This doesn’t mean a life devoid of emotion, quite the opposite in fact. When you’ve got the confidence of someone who knows they can control themselves, your emotions become an ally rather than an antagonist. You can work with how you feel, rather than being the puppet of subconscious forces beyond your control. You can release your emotions when you need to, how you need to, or you can choose not to release them at all.


The choice is yours, because you’re in control. But only if you learn to control yourself no matter how you feel. That’s great news, if you ask me. It means we’re not destined to suffer unless we choose to suffer.


I’m sure I’ll draw a lot of heat with these thoughts, but that’s cool. If you don’t like my method, you keep on doing things your way. I’m not claiming to have the answers for anyone but myself. But what I’ve outlined in this essay is how I operate, and it’s worked pretty well for me. It might work for you too if you give it a chance.

The Cold Fire

Picture a guy stepping up to a barbell in a crowded gym. He’s doing a 1RM, a one rep maximum effort lift. He wants to deadlift as much weight as he possibly can for one rep. He’s got a weight on the bar that he’s never lifted before. It’s close to, but just beyond, his established 1RM. He walks up to the platform, stamps his foot, pounds his (possibly bare) chest, grunts, grabs the bar, completes the lift. He’s got a new PR, a personal record. He can say without doubt that he’s getting stronger, he’s just recorded data to back it up, his training is justified, his life choices have meaning, his actions have propelled him one increment closer to his goal. This is a big moment and he’s, very correctly, elated. He slams the bar down, shouts, pulls a face, eyes wide, neck bulging, maybe high fives his buddy, maybe picks up the nearest gym chick and carries her off into the sunset to pass on his numerically verified virility.

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Iron Silence

Generally speaking, I don’t listen to music when I’m at the gym. I only listen to music in my headphones if the background music in the gym is distracting and I can’t do anything to change it. This isn’t to say that I don’t like music, because that’s definitely not the case. I am myself a musician and songwriter, proficient with multiple instruments, and I relish the opportunity to lose myself in the magic of sound. But when I lift weights I don’t listen to music at all if I can help it.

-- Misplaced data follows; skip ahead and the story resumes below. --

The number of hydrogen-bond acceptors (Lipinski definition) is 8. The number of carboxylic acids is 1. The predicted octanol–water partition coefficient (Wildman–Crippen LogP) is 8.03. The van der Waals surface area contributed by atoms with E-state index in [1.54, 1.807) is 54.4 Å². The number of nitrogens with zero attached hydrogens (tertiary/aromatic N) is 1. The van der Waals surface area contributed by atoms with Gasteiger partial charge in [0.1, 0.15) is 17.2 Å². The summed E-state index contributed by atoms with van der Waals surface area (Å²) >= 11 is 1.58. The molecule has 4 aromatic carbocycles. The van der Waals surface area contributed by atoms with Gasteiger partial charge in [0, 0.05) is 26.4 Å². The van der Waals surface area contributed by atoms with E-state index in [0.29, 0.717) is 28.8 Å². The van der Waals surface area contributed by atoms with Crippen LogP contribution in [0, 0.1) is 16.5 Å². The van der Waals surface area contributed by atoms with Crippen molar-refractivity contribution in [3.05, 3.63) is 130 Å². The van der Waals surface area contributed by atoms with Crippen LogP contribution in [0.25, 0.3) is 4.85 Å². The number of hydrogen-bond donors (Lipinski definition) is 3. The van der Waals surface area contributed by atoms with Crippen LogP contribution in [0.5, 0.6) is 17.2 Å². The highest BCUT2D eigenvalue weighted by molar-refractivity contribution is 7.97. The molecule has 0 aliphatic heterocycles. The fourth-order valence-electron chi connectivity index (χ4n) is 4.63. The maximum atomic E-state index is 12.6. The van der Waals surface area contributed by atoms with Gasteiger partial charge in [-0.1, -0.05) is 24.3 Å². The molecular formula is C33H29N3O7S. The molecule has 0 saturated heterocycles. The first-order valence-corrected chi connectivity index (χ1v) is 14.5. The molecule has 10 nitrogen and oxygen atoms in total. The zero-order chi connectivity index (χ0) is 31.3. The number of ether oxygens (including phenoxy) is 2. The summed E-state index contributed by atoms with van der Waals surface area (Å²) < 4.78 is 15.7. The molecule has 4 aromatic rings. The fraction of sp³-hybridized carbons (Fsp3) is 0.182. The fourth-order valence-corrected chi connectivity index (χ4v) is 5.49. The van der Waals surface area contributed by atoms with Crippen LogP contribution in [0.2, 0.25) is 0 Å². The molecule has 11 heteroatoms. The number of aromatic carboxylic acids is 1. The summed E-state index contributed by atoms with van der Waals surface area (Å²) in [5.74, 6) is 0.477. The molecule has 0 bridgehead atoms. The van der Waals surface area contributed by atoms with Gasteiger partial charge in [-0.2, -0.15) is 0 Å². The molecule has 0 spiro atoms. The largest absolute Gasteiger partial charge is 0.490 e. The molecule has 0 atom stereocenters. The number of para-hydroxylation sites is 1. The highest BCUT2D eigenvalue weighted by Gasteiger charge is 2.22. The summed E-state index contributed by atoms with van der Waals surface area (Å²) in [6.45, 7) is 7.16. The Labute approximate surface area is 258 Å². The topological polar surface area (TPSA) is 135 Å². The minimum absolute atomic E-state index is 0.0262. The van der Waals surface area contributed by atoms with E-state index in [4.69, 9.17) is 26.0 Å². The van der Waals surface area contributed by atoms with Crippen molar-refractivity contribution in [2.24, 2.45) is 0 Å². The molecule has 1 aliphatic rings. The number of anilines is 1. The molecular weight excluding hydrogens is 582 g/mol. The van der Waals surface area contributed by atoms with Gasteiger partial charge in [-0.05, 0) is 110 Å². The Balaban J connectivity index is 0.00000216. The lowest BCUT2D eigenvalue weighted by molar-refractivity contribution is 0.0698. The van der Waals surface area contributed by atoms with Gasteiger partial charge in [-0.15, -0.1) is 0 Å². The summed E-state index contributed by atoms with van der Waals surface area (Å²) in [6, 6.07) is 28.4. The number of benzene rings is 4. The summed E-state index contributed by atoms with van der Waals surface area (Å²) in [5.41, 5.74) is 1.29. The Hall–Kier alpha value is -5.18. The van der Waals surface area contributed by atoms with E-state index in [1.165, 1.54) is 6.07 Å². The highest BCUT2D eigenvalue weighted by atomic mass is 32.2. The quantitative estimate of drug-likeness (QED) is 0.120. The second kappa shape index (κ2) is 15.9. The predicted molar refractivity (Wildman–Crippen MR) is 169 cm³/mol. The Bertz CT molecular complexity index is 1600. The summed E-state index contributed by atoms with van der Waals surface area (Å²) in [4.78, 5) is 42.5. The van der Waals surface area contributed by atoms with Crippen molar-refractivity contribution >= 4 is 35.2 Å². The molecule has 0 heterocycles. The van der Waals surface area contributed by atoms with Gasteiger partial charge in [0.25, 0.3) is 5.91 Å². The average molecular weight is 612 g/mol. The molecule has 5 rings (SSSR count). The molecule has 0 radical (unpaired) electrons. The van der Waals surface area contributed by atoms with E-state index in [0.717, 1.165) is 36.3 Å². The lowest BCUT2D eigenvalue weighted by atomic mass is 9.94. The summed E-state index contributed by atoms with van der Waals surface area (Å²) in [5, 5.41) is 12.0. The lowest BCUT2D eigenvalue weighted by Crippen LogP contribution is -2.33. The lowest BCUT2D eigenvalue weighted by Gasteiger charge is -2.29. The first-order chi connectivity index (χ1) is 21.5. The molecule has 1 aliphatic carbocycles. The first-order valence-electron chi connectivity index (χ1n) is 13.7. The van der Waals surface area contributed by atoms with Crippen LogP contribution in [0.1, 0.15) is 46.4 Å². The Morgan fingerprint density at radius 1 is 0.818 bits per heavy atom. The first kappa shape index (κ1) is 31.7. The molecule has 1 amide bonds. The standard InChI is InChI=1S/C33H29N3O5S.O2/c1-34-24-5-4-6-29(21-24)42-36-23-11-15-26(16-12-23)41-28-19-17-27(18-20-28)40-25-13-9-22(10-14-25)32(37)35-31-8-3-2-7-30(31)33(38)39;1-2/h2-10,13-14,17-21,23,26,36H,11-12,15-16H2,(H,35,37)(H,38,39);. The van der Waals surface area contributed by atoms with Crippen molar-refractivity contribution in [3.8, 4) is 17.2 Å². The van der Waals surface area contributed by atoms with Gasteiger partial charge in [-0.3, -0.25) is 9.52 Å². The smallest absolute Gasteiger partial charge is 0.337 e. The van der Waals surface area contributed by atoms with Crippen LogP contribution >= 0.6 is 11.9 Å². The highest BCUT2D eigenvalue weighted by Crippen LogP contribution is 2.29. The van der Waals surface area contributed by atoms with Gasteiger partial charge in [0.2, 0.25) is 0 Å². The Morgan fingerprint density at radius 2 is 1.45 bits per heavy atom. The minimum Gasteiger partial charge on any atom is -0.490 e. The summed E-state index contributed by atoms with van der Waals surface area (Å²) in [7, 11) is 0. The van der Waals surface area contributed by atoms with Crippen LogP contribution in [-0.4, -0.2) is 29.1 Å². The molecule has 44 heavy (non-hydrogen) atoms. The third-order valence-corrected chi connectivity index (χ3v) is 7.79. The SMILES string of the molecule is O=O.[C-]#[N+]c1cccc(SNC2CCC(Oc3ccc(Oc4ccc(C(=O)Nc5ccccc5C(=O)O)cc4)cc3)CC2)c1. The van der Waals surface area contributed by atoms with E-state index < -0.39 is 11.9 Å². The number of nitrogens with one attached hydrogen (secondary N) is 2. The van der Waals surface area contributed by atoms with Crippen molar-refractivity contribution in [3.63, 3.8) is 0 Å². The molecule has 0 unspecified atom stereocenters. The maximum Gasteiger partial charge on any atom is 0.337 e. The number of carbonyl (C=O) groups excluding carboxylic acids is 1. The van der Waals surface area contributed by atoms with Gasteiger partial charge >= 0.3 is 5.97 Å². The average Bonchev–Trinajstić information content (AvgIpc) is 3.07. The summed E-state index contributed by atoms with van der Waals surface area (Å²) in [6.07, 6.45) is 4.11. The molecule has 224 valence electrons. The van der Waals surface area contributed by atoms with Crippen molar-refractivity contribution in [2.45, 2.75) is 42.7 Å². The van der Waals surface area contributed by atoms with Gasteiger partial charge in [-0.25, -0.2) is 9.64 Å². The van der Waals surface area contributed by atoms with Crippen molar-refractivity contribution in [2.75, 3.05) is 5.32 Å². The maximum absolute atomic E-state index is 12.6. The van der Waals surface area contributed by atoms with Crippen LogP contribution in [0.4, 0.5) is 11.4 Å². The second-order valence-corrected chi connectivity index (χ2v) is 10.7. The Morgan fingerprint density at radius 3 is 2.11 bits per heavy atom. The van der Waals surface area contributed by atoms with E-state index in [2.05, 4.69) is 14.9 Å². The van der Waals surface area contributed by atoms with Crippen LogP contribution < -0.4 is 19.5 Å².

The reason for this may be counterintuitive, but it makes perfect sense to me. I only ever listen to music I like, and music I like makes me feel good. But I don’t want to feel good when I’m lifting weights or grappling or hitting the bag. I don’t want to feel happy or optimistic or anything that might be perceived as positive. When I’m with the iron, I want to feel anger. Anger is a powerful energy that can be incredibly useful when purposefully channeled. When I’m working out, I want to feel every disappointment, every annoyance, every depressing thought that my “Thrall Mind” has ever used to weigh me down and hold me back. The Thrall Mind is the driver of the force of internal resistance which retards your progress and darkens your spirit. He is your dark twin who wishes nothing for you but stagnation and a dull grey mediocrity. This feeling can be emotionally conflicting and, if you’re like me, this emotional conflict leads to anger which can be channeled into purposeful energy. 

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Baldr Dead

Baldr (also Balder) is one of the major characters in the Norse mythos. A son of Odin (like most of the male Aesir) Baldr was said to be so charismatic and good-natured that he was beloved by all whom he met, and he is associated with light and warmth and the sun.


“The second son of Odin is Baldr, and good things are to be said of him. He is best, and all praise him; he is so fair of feature, and so bright, that light shines from him. A certain herb is so white that it is likened to Baldr’s brow; of all grasses it is whitest, and by it thou mayest judge his fairness, both in hair and in body. He is the wisest of the Æsir, and the fairest-spoken and most gracious; and that quality attends him, that none may gainsay his judgments. He dwells in the place called Breidablik, which is in heaven; in that place may nothing unclean be.”

-“Gylfaginning”, Brodeur’s translation.

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Mogh Roth: The Techno-God.

Smartphone Addiction sounds absurd when you say the words. What normal human being would possibly allow themselves to become dependent on the dim blue light of a computer screen, right? But as absurd as it may sound, smartphone addiction is a real problem, and it’s a problem that we are probably all affected by. That seemingly innocent but slightly reassuring blue light from the screen of your phone, a window into the unlimited realms of knowledge available online, wields more power over your subconscious mind than you might realize. On a very basic level, we find the blue and white light of the screen to be immediately satisfying because of its resemblance to a clear sky. Prolonged exposure to the light of a smartphone screen fools your brain into releasing the same hormones that it releases on a beautiful clear day. The kind of day that we can no longer truly appreciate because we are too busy Instagramming about it.

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If You’re Up There, Save Me Superman!

In the book “Thus Spoke Zarathustra”, Friedrich Nietzsche introduces us to his concept of the Superman or Overman. Keep in mind that Nietzsche was writing 150 years ago and his Superman bears no relation whatsoever to Clark Kent, Man of Steel. Nietzsche’s concept of the Superman is a contentious one as the man’s ideas are sometimes hard to stomach for many modern readers. Nietzsche’s legacy has also been misrepresented by many parties since his death to suit their own agendas. The ideal of the Superman itself however, is a solid one.


“Man is something that is to be surpassed. Man is a rope stretched between the animal and the Superman- a rope over an abyss. What is great in Man is that he is a bridge and not a goal.”